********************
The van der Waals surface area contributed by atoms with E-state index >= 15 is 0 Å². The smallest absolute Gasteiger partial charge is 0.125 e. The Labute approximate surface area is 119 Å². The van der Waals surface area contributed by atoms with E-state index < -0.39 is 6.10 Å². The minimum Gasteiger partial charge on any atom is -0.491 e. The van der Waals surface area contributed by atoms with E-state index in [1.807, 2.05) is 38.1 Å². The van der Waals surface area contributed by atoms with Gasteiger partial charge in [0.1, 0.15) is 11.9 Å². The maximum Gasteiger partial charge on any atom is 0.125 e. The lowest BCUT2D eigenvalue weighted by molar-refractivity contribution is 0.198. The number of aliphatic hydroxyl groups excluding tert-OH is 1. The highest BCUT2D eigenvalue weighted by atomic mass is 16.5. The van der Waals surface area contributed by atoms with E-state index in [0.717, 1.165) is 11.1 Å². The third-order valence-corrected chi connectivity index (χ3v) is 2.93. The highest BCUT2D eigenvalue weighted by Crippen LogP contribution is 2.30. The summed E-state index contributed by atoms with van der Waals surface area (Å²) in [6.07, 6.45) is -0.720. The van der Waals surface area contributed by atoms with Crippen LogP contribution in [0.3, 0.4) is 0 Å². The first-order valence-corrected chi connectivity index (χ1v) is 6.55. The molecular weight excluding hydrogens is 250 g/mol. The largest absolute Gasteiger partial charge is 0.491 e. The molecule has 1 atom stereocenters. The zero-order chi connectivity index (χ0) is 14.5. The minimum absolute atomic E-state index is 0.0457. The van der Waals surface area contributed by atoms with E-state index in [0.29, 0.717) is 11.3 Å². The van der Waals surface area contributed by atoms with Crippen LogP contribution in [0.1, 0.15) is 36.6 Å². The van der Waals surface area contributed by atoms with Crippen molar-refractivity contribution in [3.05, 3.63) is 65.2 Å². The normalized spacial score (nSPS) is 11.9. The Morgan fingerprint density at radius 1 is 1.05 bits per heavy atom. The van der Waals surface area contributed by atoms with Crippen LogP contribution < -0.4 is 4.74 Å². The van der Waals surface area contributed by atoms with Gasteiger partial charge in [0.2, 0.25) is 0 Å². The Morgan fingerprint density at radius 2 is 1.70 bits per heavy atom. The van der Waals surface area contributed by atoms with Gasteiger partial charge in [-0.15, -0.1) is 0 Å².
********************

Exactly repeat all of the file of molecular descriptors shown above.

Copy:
The van der Waals surface area contributed by atoms with E-state index >= 15 is 0 Å². The smallest absolute Gasteiger partial charge is 0.125 e. The Labute approximate surface area is 119 Å². The van der Waals surface area contributed by atoms with E-state index < -0.39 is 6.10 Å². The minimum Gasteiger partial charge on any atom is -0.491 e. The van der Waals surface area contributed by atoms with E-state index in [1.807, 2.05) is 38.1 Å². The van der Waals surface area contributed by atoms with Gasteiger partial charge in [0.1, 0.15) is 11.9 Å². The maximum Gasteiger partial charge on any atom is 0.125 e. The lowest BCUT2D eigenvalue weighted by molar-refractivity contribution is 0.198. The number of aliphatic hydroxyl groups excluding tert-OH is 1. The highest BCUT2D eigenvalue weighted by atomic mass is 16.5. The van der Waals surface area contributed by atoms with E-state index in [0.717, 1.165) is 11.1 Å². The third-order valence-corrected chi connectivity index (χ3v) is 2.93. The highest BCUT2D eigenvalue weighted by Crippen LogP contribution is 2.30. The summed E-state index contributed by atoms with van der Waals surface area (Å²) in [6.07, 6.45) is -0.720. The van der Waals surface area contributed by atoms with Crippen LogP contribution in [0.3, 0.4) is 0 Å². The first-order valence-corrected chi connectivity index (χ1v) is 6.55. The molecular weight excluding hydrogens is 250 g/mol. The largest absolute Gasteiger partial charge is 0.491 e. The molecule has 1 atom stereocenters. The zero-order chi connectivity index (χ0) is 14.5. The minimum absolute atomic E-state index is 0.0457. The van der Waals surface area contributed by atoms with E-state index in [0.29, 0.717) is 11.3 Å². The van der Waals surface area contributed by atoms with Crippen LogP contribution in [0.1, 0.15) is 36.6 Å². The van der Waals surface area contributed by atoms with Crippen molar-refractivity contribution in [3.05, 3.63) is 65.2 Å². The normalized spacial score (nSPS) is 11.9. The Morgan fingerprint density at radius 1 is 1.05 bits per heavy atom. The van der Waals surface area contributed by atoms with Crippen LogP contribution < -0.4 is 4.74 Å². The van der Waals surface area contributed by atoms with Gasteiger partial charge in [0.2, 0.25) is 0 Å². The Morgan fingerprint density at radius 2 is 1.70 bits per heavy atom. The van der Waals surface area contributed by atoms with Gasteiger partial charge in [-0.15, -0.1) is 0 Å².